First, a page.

Agencies probe hanging in jail
Sheriff, FBI look into man’s death
County and state law enforcement officials are investigating the hanging death of a Kansas City, Kan., man in the Leavenworth County Jail.
According to Lt. Pat Sparks, who has been in charge of the jail for eight years, William G. Krisman, 46, was booked into the jail about 2:50 a.m. Jan. 18 on charges of felony DUI and driving with a revoked license. Sparks explained that a felony DUI charge means the alleged DUI was at least the driver's third DUI.
Krisman, a Kansas City, Kan., firefighter, was stopped by sheriff's officers on U.S. Highway 73 north of Leavenworth.
Sheriff Herb Nye said officers and jailers had no indication Krisman might harm himself.
"He was cooperative, and we had no problems," Nye said.
He said Krisman went to bed after he was booked in and ate breakfast after he woke up.
"A couple of hours later, we found him dead in his cell by hanging," Nye said. "He tied a sheet to the bottom of the top bunk and just kind of twisted himself into position and that was it. Other inmates in the pod brought it to our attention."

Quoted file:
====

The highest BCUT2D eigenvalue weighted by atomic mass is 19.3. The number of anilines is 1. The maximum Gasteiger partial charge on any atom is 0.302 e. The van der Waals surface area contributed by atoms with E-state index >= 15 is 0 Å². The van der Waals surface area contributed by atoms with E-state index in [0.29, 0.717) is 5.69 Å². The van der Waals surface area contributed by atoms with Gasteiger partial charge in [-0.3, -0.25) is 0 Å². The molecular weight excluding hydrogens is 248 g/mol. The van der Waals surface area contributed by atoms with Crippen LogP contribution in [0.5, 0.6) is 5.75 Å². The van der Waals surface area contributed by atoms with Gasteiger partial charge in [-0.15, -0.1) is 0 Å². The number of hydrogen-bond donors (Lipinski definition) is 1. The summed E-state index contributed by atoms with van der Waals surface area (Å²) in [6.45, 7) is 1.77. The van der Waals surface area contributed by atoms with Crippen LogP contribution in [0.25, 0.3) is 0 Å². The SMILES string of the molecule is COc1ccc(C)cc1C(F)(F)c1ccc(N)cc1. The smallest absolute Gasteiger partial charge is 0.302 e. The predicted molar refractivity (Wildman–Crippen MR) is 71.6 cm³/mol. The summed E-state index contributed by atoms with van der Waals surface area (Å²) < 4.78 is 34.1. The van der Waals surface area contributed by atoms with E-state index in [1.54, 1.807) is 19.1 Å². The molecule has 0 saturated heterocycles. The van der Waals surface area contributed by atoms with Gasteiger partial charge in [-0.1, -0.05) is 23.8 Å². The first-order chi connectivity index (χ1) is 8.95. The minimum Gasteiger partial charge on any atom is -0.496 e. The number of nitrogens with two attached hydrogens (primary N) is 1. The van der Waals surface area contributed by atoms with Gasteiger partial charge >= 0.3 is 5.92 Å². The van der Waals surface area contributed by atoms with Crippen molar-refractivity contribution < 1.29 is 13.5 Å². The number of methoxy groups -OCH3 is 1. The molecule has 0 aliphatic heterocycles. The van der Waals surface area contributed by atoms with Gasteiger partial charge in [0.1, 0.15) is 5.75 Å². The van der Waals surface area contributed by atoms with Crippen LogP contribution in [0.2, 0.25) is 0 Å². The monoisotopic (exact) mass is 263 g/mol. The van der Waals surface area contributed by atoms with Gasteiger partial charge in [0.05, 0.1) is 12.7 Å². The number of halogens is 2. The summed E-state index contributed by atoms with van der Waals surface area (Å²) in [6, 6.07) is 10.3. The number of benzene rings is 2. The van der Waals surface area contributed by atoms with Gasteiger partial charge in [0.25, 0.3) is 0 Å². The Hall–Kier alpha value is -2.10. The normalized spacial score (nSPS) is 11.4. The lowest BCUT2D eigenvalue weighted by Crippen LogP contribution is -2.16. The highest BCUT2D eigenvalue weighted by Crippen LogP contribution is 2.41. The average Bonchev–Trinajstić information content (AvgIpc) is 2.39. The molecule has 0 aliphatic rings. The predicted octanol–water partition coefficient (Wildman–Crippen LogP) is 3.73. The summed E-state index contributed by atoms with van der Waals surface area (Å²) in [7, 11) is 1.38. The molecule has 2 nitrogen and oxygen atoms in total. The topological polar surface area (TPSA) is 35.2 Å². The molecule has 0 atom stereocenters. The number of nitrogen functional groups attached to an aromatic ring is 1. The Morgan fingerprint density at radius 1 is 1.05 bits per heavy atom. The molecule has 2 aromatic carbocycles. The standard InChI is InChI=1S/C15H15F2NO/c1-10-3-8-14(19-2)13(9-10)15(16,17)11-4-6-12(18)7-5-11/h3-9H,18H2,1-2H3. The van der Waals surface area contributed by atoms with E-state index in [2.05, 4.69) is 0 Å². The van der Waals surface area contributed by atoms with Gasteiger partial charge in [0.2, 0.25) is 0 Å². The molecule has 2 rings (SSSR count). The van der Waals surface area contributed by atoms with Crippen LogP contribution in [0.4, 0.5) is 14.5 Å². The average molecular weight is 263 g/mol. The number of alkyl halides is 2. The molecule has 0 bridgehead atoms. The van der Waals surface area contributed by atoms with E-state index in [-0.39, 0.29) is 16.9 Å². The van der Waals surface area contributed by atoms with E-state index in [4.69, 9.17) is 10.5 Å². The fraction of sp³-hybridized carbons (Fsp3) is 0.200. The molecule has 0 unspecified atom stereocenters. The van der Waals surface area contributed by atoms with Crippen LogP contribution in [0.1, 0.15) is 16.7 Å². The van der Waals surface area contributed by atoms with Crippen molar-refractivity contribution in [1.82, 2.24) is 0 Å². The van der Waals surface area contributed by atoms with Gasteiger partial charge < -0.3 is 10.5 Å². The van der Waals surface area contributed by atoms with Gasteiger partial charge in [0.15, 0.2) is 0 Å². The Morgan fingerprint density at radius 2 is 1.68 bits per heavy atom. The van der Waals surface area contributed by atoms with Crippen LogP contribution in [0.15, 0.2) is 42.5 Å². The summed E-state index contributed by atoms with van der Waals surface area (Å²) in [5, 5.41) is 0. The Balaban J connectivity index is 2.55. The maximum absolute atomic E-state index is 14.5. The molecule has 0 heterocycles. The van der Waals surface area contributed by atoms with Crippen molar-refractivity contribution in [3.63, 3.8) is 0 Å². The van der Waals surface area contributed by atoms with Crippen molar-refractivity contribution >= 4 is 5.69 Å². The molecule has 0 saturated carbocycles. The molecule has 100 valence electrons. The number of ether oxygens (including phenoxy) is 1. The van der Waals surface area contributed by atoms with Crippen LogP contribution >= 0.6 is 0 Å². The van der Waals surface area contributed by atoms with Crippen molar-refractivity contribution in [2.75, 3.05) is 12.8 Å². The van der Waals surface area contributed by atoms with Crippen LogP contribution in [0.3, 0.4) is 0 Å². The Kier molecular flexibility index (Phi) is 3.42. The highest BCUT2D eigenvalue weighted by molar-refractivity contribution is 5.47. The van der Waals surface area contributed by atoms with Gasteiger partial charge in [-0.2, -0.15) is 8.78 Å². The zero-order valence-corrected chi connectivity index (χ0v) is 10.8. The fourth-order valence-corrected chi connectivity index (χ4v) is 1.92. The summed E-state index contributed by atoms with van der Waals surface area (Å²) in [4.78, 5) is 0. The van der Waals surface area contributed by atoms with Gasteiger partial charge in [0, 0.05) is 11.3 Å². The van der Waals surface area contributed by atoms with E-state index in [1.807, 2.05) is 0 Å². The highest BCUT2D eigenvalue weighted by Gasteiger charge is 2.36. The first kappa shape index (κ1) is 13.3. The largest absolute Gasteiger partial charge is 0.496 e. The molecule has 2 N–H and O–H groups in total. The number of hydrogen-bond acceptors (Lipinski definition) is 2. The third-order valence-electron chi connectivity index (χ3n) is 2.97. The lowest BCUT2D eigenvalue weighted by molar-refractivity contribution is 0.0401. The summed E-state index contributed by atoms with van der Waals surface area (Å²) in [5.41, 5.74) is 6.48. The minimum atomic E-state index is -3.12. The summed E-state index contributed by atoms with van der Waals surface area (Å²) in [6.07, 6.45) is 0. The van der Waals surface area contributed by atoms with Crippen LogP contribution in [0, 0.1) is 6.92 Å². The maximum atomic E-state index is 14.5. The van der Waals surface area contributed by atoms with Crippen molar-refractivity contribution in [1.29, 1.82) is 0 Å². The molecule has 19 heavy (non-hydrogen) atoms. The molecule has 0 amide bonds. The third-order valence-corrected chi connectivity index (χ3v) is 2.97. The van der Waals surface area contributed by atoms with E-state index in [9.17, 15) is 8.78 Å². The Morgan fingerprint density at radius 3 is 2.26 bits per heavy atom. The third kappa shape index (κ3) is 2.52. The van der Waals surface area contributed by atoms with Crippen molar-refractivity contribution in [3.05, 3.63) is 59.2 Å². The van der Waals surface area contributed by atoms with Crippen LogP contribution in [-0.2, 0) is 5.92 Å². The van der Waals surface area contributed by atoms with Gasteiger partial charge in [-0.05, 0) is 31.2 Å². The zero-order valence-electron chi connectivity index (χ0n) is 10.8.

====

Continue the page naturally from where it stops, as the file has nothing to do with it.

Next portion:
Nye said he launched an internal investigation and also asked the Kansas Bureau of Investigation to conduct its own probe.
"There was no rhyme nor reason why this guy did this," Nye said. "Nothing led us to believe this was going to happen."
Sparks said that if officers or jailers had thought Krisman might harm himself, they would have taken steps to prevent it.
Nye said there is no set timetable for the completion of the investigations into Krisman's death.
"Sometimes these things go on for months," he said. "This one seemed pretty open and shut to me."
Nye said this is the first hanging in the justice center, which opened in 2000.
It, however, is not the first inmate death at the jail.
Gerald Connel, 50, Leavenworth, died April 14, 2003, from apparent natural causes he sustained either in a fall at the jail or before he was booked in on charges of failure to appear, DUI, having an open container and violation of restrictions on a driver's license, according to Sparks.